Service learning is a 2-for-1 special wherein giving back and gaining knowledge are two sides of the same coin. Gone are the days of sitting at a desk drowning in a pile of textbooks while a monotonous voice drones on Aristotle and arithmetic. Gone are the days of blind charity devoid of understanding or compassion. (Okay, not quite gone, but a girl can hope, amirite?)
Service learning takes learners out into the great wide world to volunteer in service to others while studying the context they are engaged in. It challenges learners to connect what they are learning directly to the world around them and pressing problems facing humanity. At the same time, it challenges do-gooders to look beyond the surface of causes they aim to alleviate. Gain important practical knowledge + develop empathy + help those less fortunate? Sign. Me. Up. Service learning = education at its best.
What is service learning?
Service learning (n.) - A form of experiential education that centers around ethical labor in support of others, paired with academic reflection on the surrounding context. Often, but not always, students participate in service learning among populations whose economic circumstances are less fortunate than theirs.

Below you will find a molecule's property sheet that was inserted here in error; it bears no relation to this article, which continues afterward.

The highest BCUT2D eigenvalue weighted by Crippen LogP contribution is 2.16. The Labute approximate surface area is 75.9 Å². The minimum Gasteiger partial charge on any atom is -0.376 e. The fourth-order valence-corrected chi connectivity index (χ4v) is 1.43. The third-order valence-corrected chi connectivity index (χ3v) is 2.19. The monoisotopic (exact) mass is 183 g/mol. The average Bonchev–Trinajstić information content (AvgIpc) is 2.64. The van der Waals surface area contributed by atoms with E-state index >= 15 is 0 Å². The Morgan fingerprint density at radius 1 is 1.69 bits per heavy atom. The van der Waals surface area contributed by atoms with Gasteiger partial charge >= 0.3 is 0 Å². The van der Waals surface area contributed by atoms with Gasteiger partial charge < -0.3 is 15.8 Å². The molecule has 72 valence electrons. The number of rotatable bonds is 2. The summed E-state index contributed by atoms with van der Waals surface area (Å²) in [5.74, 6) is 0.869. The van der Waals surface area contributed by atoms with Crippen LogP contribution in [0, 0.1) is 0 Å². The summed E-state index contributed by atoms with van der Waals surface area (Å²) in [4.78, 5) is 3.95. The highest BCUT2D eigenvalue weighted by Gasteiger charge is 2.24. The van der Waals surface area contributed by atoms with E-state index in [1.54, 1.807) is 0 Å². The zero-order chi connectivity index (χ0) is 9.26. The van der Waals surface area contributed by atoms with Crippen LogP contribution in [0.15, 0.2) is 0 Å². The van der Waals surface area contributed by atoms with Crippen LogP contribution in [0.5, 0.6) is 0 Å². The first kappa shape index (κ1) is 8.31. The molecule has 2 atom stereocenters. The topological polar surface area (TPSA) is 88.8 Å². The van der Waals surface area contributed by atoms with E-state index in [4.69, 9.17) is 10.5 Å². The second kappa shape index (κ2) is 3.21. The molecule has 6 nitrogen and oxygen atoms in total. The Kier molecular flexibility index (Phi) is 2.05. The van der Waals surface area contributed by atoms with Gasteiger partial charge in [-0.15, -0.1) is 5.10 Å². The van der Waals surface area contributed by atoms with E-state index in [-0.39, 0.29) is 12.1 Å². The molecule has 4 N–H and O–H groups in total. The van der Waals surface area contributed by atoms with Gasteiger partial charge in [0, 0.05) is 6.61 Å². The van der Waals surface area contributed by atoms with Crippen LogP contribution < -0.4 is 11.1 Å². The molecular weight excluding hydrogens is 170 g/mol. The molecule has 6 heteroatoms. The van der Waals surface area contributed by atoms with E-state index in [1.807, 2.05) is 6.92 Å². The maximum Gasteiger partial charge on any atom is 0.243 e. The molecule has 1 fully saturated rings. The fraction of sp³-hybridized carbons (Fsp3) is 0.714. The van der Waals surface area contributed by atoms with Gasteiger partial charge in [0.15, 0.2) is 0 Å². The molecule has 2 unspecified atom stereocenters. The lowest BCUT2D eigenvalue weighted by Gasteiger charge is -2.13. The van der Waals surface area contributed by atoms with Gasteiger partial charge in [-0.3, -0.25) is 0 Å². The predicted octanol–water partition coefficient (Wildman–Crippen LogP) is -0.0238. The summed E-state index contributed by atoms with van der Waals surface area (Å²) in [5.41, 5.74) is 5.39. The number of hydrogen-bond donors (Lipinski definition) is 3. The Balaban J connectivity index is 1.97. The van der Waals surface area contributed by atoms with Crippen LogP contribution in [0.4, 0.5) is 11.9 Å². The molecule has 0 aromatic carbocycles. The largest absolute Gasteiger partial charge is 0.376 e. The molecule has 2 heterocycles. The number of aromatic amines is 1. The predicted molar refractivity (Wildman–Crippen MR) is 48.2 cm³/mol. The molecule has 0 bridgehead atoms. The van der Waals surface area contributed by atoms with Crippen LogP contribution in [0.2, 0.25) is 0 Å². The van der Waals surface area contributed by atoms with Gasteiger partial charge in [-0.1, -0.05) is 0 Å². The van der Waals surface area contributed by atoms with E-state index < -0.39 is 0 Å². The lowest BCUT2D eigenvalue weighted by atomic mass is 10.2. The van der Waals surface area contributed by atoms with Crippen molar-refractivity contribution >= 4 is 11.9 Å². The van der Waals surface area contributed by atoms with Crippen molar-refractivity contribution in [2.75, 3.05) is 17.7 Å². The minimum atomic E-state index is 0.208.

Service learning aims to develop civic responsibility and compassion in participants and establish connections between systemic conditions and individuals’ lives. You may not have known what service learning was back then, but if you’ve ever volunteered and gained valuable perspective from the experience, that’s a less structured version of exactly what we’re talking here.
“Okay, but what that time my politics class volunteered at the local council office?” you ask. “Does it count even if I didn’t get academic credit?” Yes, it counts! Service learning is a wide umbrella that covers everything from an animal sciences study abroad program where you volunteer at a wildlife sanctuary to a beach clean-up paired with research pollution.